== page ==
Flights Cancelled as Massive Blaze Burns at N.D. Oil Company

WILLISTON, N.D. (AP) — A massive fire at an oil supply company was burning itself out Tuesday afternoon, 12 hours after it began in an industrial part of the western North Dakota oil patch town of Williston.

Authorities had not said as of Tuesday afternoon what caused the fire at Red River Supply, which Williams County Emergency Manager Mike Hallesy said broke out about midnight Monday. Company officials did not immediately respond to requests for comment and law enforcement wouldn't let anyone past the half-mile evacuation border.

Department of Health Air Quality Division director Terry O'Clair said local fire departments are letting the blaze burn itself out. He also said a National Guard hazmat unit is heading to the scene, which is in an area east of downtown filled with warehouses and businesses that service the oil industry.

A large cloud of gray smoke hovered over Williston on Tuesday morning. The North Dakota Department of Health and other agencies are monitoring air quality near the site for any potential threat, according to agency spokesman Tim Wiedrich.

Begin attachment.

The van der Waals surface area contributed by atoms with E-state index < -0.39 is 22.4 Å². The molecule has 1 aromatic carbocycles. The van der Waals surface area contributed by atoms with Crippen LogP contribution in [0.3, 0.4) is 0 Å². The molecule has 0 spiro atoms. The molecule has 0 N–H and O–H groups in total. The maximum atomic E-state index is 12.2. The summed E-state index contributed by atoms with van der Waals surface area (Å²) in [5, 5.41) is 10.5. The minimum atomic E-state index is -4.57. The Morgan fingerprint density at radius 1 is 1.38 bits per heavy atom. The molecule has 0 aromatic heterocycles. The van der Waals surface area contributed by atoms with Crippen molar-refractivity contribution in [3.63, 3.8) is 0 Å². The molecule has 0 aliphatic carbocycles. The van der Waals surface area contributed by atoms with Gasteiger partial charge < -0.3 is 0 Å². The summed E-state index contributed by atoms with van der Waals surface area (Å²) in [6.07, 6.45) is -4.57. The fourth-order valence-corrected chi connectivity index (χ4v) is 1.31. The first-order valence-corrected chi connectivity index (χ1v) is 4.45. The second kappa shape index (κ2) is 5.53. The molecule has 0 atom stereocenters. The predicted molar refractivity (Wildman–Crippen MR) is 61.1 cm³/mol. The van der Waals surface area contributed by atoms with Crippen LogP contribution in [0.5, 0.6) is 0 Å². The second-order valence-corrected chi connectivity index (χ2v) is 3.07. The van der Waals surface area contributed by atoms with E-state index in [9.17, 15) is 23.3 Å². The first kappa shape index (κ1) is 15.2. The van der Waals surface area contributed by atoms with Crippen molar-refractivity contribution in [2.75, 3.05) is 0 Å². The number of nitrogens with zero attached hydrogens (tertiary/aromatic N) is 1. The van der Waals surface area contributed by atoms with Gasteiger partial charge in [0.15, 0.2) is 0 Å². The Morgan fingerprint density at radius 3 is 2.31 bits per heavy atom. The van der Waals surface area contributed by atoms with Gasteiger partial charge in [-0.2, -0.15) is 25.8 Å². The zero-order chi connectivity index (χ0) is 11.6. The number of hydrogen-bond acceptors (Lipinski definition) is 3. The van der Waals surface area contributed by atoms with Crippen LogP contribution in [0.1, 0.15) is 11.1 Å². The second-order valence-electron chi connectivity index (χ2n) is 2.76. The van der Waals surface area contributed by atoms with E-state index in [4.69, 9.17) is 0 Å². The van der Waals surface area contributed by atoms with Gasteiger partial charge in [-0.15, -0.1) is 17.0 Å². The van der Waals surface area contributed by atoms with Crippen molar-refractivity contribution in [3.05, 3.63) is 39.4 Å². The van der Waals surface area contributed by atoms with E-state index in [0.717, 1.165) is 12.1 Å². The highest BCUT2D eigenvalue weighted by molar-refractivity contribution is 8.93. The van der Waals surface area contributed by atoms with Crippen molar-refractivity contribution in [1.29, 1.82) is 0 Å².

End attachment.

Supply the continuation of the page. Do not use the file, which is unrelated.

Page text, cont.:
The FAA issued a temporary flight restriction at 8:30 a.m. Tuesday for Sloulin Field International Airport until officials determine how hazardous the smoke is, according to assistant airport manager Anthony Dudas.

O'Clair said the good news is that the plume of smoke is not blowing in the direction of the city.

"If it starts drifting toward the city that would be a concern," he said. O'Clair also said that fire crews were limiting the use of water in order to reduce contamination.

The Red River Supply company has rail spurs for loading and unloading liquids such as crude oil, and dry goods, according to its website. The company's website also says it provides storage, blending and delivery of drilling fluids, such as calcium chloride, calcium bromide, calcium nitrate and pot ash.

Emergency responders are expected to remain on scene for the next day or two, Hallesy said.

Roads are closed near the site, including a stretch of State Highway 1804.

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